After the Unilateral Declaration of Independence by Ian Smith’s government, the effect of sanctions hit the white farming community, but all sorts of sanctions-busting measures were used, with the help of apartheid South Africa and others. White commercial farming still prospered, but there was also the beginning of a trend towards consolidation, as the smaller, less capitalised and connected white family farms struggled. With the beginning of the liberation war and the arrival of guerrilla fighters in the Mvurwi area from 1973, farming was hit hard. Remote white farms became targets for liberation fighter attacks, and meanwhile the state restricted the engagement of Africans with the comrades by creating ‘protected villages’ in Chiweshe.
Independence: a smallholder green revolution and economic liberalisation
It was only after Independence in 1980 that farming took off again. The new state, now with support from international aid donors, shifted emphasis towards supporting small-scale communal area farming, while European farming was left largely to continue as before, but with less state support. In the African communal areas, the results were spectacular, ushering in a ‘green revolution’ with increased production and sale of maize, creating a class of African commercial farmers once again. White commercial farmers also benefited from the removal of sanctions, with preferential trade agreements in products such as beef, and they were able to shift to higher value products (horticulture, flowers etc.) as markets opened up.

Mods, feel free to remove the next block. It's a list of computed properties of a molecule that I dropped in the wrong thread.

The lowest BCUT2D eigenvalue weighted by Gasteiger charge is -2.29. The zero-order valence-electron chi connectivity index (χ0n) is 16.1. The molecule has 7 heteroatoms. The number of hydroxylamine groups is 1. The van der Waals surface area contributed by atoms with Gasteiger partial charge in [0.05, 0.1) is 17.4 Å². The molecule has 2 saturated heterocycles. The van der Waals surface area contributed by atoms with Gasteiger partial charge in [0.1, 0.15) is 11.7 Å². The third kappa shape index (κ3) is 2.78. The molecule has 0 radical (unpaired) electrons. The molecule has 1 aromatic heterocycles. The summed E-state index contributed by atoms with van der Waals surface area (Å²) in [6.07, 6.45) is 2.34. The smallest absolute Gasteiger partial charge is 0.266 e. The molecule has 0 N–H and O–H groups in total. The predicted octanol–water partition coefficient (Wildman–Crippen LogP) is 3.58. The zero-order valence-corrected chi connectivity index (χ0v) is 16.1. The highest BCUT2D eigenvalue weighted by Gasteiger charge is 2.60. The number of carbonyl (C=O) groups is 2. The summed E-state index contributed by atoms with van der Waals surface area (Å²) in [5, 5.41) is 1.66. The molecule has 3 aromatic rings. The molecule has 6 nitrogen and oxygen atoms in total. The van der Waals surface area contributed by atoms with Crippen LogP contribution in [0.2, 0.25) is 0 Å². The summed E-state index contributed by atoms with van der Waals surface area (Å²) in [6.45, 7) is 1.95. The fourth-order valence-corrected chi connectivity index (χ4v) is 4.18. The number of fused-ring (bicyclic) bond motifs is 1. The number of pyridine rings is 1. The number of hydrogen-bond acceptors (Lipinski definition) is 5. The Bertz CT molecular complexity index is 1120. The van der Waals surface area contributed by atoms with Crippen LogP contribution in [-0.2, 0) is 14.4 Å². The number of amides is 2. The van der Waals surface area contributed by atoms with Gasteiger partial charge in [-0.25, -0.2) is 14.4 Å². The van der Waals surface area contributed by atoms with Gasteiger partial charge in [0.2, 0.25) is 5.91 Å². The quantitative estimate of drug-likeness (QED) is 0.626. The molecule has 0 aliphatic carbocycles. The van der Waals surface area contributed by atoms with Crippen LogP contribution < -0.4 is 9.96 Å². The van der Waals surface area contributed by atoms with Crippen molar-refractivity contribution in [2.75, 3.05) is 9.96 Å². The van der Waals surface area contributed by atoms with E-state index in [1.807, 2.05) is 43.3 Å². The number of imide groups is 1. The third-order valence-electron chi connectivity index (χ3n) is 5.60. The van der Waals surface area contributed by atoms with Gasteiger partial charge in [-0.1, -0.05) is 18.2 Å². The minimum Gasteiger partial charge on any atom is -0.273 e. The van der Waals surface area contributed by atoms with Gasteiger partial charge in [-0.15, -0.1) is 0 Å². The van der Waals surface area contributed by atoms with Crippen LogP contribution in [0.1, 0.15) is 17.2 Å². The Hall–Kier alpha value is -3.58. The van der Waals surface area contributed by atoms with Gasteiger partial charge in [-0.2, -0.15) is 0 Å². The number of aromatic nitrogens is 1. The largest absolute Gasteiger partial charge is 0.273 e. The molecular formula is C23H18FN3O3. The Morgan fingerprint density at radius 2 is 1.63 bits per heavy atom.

The liberalisation of the economy from 1991, at the behest of the Bretton Woods institutions, saw further advantages for increasingly consolidated large-scale, white-owned commercial farms; although the withdrawal of state support, the decline of research and extension services and the loss of state-backed credit meant that poorer African farmers suffered, and the green revolution soon fizzled out. By the 1990s, a boom time for white commercial agriculture, many smaller white family farms had gone, and the commercial farmer in this period was more likely to be in a suit in a board-room, negotiating international financing and trade deals. In this period, African farming in the communal areas became increasingly impoverished, reliant on donor projects and frequent food hand-outs due to the recurrent droughts.